More WordTips (ribbon)

Borders Surround Lines Instead of Paragraphs

Word gives you the ability to place borders around different elements of your document. If you try to place a border around a ...

Discover More

Indent and Justify Command

WordPerfect users are familiar with the F4 command, which indents and justifies a paragraph. Word does not have an equivalent ...

Discover More

Understanding Paragraph Alignment

One of the most basic ways to align paragraphs is to set the alignment used for the text in the paragraph. Word provides four ...

Discover More
Subscribe

FREE SERVICE: Get tips like this every week in WordTips, a free productivity newsletter. Enter your address and click "Subscribe."

View most recent newsletter.

Comments

If you would like to add an image to your comment (not an avatar, but an image to help in making the point of your comment), include the characters [{fig}] in your comment text. You’ll be prompted to upload your image when you submit the comment. Maximum image size is 6Mpixels. Images larger than 600px wide or 1000px tall will be reduced. Up to three images may be included in a comment. All images are subject to review. Commenting privileges may be curtailed if inappropriate images are posted.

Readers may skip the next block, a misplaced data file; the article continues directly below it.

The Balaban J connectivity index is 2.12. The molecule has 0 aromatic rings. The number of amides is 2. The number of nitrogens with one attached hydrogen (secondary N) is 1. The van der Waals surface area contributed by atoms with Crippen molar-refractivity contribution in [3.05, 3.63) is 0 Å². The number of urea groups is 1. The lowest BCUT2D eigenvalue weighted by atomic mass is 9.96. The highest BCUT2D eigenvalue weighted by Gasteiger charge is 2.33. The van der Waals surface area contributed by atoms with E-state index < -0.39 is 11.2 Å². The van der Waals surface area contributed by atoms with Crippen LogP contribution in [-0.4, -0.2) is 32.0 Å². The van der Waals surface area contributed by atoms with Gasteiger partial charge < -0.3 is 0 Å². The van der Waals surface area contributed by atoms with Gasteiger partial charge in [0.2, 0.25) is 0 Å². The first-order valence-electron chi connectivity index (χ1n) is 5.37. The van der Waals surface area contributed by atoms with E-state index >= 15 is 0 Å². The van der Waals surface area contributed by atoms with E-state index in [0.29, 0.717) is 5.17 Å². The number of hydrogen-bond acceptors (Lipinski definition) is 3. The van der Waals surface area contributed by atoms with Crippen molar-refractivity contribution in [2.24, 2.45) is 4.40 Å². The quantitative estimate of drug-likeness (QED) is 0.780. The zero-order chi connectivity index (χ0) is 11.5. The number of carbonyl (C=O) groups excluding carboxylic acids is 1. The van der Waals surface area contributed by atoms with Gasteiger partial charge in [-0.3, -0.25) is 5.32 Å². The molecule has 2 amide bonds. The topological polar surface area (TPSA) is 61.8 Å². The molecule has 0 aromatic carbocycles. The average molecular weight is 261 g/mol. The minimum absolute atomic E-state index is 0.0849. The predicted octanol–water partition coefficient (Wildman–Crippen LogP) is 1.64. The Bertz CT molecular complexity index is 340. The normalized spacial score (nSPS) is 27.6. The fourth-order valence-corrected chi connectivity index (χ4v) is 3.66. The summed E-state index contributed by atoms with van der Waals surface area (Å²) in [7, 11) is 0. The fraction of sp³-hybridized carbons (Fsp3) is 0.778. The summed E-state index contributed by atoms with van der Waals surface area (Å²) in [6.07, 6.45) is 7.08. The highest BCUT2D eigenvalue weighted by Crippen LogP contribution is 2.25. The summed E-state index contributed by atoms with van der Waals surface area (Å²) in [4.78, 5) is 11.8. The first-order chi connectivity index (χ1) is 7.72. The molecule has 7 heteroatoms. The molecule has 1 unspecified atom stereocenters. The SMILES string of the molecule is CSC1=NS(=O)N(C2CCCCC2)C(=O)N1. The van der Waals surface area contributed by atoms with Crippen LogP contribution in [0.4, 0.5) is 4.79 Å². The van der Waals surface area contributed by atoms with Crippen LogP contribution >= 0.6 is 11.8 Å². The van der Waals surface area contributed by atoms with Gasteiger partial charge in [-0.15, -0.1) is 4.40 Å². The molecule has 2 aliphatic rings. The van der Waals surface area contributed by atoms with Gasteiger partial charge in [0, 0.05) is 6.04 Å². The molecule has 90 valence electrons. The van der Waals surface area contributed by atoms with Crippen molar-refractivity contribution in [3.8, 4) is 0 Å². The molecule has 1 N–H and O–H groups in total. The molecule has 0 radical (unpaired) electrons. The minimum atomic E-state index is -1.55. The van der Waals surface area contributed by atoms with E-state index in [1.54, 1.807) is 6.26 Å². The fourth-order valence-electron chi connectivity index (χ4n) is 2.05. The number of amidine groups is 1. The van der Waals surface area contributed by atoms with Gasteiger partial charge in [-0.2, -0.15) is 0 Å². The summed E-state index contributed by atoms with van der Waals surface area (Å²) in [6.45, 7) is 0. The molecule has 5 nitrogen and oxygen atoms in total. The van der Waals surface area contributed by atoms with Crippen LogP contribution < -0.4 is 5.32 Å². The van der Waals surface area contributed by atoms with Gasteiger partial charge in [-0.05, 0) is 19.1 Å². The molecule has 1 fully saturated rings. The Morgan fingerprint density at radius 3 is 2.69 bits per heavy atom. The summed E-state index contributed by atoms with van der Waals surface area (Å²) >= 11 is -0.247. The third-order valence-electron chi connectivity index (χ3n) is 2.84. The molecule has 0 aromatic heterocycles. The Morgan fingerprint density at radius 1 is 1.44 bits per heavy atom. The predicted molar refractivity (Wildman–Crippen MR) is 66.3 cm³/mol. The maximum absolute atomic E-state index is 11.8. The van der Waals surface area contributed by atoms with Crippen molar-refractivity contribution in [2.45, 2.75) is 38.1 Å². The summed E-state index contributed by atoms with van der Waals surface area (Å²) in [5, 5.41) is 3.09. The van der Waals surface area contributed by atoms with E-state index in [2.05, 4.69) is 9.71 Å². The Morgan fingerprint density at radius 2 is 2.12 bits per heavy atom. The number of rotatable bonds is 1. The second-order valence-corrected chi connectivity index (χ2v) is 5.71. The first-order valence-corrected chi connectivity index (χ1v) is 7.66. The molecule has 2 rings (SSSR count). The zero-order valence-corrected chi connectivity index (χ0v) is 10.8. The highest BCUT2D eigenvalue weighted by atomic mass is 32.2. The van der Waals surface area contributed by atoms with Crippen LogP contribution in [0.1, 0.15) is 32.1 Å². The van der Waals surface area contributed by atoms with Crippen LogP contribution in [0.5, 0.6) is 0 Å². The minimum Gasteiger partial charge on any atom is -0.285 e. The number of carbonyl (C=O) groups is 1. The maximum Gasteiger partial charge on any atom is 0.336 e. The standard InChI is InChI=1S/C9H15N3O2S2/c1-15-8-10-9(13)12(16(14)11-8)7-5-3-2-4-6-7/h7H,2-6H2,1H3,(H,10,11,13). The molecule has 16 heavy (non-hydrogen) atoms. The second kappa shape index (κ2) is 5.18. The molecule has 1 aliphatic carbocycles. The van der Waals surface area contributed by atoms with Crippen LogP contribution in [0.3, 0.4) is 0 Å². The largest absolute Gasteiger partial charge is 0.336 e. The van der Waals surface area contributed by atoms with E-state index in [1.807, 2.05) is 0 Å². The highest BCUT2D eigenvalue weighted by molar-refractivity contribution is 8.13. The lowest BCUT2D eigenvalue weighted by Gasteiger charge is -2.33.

What is two more than 4?

2015-10-19 09:40:16

Philip Ulanowsky

It is possible to create a paragraph style that includes a border, so that one can create a regular paragraph style and a bulleted one with eh same border, which will not break. Custom indents are required to align with non0bordered text above and below.
Some extra steps, however, are required for a second level of bulleting.


2015-10-19 09:38:08

Jennifer Thomas

In many cases, you can use a line break (a.k.a. soft return) to keep on paragraph border around multiple lines.

If not, I use @Nick Shears' text box trick, but the addition of sending the text box to back and locking the anchor.

Anchor lock takes a few clicks to get to, natively, but this macro is handy if you use shapes/objects a lot -- add it to your toolbar/ribbon to toggle locks on & off:

Sub ToggleShapeAnchor()
If Selection.Type = wdSelectionShape Then
For Each Shape In Selection.ShapeRange
Shape.LockAnchor = Not Shape.LockAnchor
Next
End If
End Sub


2015-10-18 20:29:36

Nick Shears

Here's what I usually do:
1. Add a text box, sized to surround the text neatly.
2. Set its transparency to 100%.
3. Anchor it to the first line it's bordering.

If the amount or size of text before the "border" increases or decreases, the border moves with its text.

But of course if I edit the bordered text text itself, I may need to adjust the size of the text box accordingly.


This Site

Got a version of Word that uses the ribbon interface (Word 2007 or later)? This site is for you! If you use an earlier version of Word, visit our WordTips site focusing on the menu interface.

Newest Tips
Subscribe

FREE SERVICE: Get tips like this every week in WordTips, a free productivity newsletter. Enter your address and click "Subscribe."

(Your e-mail address is not shared with anyone, ever.)

View the most recent newsletter.